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Let us remember that the equations of motion with initial conditions $q(0), (dq/dt)(0)$ were advanced first and the least action principle was formulated later, as a sequence. Although beautiful and elegant mathematically, the least action principle uses some future, "boundary" condition $q(t_2)$, which is unknown physically. There is no least action principle operating only with the initial conditions.

Moreover, it is implied that the equations have physical solutions. This is so in the Classical Mechanics but is wrong in the Classical Electrodynamics. So, even derived from formally correct "principle", the equations may be wrong on physical and mathematical level. In this respect, formulating the right physical equations is a more fundamental task for physicists than relying on some "principle" of obtaining equations "automatically". It is we physicists who are responsible for correctly formulating equations.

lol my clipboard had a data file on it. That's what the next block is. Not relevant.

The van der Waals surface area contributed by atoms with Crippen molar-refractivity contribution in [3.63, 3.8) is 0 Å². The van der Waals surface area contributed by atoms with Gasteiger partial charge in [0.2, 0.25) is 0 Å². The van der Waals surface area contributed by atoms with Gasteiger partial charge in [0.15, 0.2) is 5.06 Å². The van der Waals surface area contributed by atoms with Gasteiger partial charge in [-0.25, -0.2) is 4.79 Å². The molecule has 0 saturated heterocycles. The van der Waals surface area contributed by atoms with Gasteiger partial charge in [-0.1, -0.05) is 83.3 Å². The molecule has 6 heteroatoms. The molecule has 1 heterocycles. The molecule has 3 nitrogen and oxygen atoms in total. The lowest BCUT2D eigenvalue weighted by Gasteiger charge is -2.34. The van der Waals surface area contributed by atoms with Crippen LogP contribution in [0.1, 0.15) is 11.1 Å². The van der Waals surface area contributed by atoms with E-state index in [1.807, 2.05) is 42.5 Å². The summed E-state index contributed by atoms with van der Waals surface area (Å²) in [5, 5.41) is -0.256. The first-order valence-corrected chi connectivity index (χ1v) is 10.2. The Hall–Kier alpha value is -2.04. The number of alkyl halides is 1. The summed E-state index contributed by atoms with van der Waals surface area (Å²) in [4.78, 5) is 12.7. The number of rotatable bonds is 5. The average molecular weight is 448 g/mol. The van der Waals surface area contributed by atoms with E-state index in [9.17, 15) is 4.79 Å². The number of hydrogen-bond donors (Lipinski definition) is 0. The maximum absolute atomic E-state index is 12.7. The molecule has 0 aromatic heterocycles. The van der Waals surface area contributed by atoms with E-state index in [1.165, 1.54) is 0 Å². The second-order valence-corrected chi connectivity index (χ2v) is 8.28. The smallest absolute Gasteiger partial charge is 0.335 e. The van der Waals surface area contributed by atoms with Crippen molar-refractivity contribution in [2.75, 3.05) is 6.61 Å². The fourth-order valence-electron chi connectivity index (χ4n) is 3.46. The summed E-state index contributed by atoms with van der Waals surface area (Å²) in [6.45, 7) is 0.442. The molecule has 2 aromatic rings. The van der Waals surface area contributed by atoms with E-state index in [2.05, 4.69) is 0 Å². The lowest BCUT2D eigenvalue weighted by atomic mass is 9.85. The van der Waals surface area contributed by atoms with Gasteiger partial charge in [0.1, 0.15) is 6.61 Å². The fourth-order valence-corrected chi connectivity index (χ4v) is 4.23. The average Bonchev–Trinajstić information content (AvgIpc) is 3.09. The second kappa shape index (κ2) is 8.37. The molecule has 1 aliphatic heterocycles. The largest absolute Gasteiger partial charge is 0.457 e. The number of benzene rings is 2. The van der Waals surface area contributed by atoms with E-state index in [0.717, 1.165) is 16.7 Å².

In CED, QED, and QFT one has to "repair on go" the wrong solutions just because the physics was guessed and initially implemented incorrectly.

P.S. I would like to show how in reality the system "chooses" its trajectory: if at $t = 0$ the particle has a momentum $p(t)$, then at the next time $t+dt$ it has the momentum $p(t) + F(t)\cdot dt$. This increment is quite local in time, it is determined by the present force value $F(t)$ so no future "boundary" condition can determine it. The trajectory is not "chosen" from virtual ones; it is "drawn" by the instant values of force, coordinate, and velocity.

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I like to think that both options are merely mathematical models and so none is more real. Neither the system chooses its trajectory nor the future determines the least action path. The non-locality of QM leads to similar doubts. –  Eduardo Guerras Valera Nov 1 '12 at 6:34
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Amazingly, there is now a least action principle operating only with the initial conditions! prl.aps.org/abstract/PRL/v110/i17/e174301 –  wnoise Apr 23 '13 at 7:52
    
Here is a free arXiv version. Without reading the article in detail, it smells like a classical Keldysh formalism, cf. this and this Phys.SE posts. –  Qmechanic Jun 15 '13 at 22:07